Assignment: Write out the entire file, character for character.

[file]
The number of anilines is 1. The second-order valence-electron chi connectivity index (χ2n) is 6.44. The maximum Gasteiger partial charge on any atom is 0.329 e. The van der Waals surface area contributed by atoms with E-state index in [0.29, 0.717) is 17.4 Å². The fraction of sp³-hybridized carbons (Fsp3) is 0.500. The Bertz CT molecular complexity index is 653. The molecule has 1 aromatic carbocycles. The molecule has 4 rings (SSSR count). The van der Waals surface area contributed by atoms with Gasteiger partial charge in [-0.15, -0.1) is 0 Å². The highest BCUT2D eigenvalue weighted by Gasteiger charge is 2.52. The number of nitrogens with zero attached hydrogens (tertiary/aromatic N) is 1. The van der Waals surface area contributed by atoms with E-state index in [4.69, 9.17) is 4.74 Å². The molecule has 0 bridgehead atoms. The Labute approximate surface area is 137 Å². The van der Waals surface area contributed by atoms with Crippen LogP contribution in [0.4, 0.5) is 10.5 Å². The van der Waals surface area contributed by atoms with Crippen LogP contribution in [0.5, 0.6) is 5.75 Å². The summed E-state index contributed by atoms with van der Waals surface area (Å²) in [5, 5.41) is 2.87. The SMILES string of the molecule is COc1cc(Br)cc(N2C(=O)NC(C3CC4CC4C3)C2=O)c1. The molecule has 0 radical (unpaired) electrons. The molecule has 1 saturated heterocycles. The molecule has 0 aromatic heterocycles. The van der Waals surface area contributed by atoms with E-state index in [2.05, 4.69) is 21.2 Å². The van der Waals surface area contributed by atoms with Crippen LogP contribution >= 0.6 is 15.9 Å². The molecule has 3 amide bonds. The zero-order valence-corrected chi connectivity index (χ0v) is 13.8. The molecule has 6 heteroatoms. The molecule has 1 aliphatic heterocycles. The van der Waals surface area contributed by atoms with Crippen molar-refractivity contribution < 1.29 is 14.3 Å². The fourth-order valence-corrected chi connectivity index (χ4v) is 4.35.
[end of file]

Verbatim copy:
The number of anilines is 1. The second-order valence-electron chi connectivity index (χ2n) is 6.44. The maximum Gasteiger partial charge on any atom is 0.329 e. The van der Waals surface area contributed by atoms with E-state index in [0.29, 0.717) is 17.4 Å². The fraction of sp³-hybridized carbons (Fsp3) is 0.500. The Bertz CT molecular complexity index is 653. The molecule has 1 aromatic carbocycles. The molecule has 4 rings (SSSR count). The van der Waals surface area contributed by atoms with Gasteiger partial charge in [-0.15, -0.1) is 0 Å². The highest BCUT2D eigenvalue weighted by Gasteiger charge is 2.52. The number of nitrogens with zero attached hydrogens (tertiary/aromatic N) is 1. The van der Waals surface area contributed by atoms with E-state index in [4.69, 9.17) is 4.74 Å². The molecule has 0 bridgehead atoms. The Labute approximate surface area is 137 Å². The van der Waals surface area contributed by atoms with Crippen LogP contribution in [0.4, 0.5) is 10.5 Å². The van der Waals surface area contributed by atoms with Crippen LogP contribution in [0.5, 0.6) is 5.75 Å². The summed E-state index contributed by atoms with van der Waals surface area (Å²) in [5, 5.41) is 2.87. The SMILES string of the molecule is COc1cc(Br)cc(N2C(=O)NC(C3CC4CC4C3)C2=O)c1. The molecule has 0 radical (unpaired) electrons. The molecule has 1 saturated heterocycles. The molecule has 0 aromatic heterocycles. The van der Waals surface area contributed by atoms with E-state index in [2.05, 4.69) is 21.2 Å². The van der Waals surface area contributed by atoms with Crippen LogP contribution >= 0.6 is 15.9 Å². The molecule has 3 amide bonds. The zero-order valence-corrected chi connectivity index (χ0v) is 13.8. The molecule has 6 heteroatoms. The molecule has 1 aliphatic heterocycles. The van der Waals surface area contributed by atoms with Crippen molar-refractivity contribution < 1.29 is 14.3 Å². The fourth-order valence-corrected chi connectivity index (χ4v) is 4.35.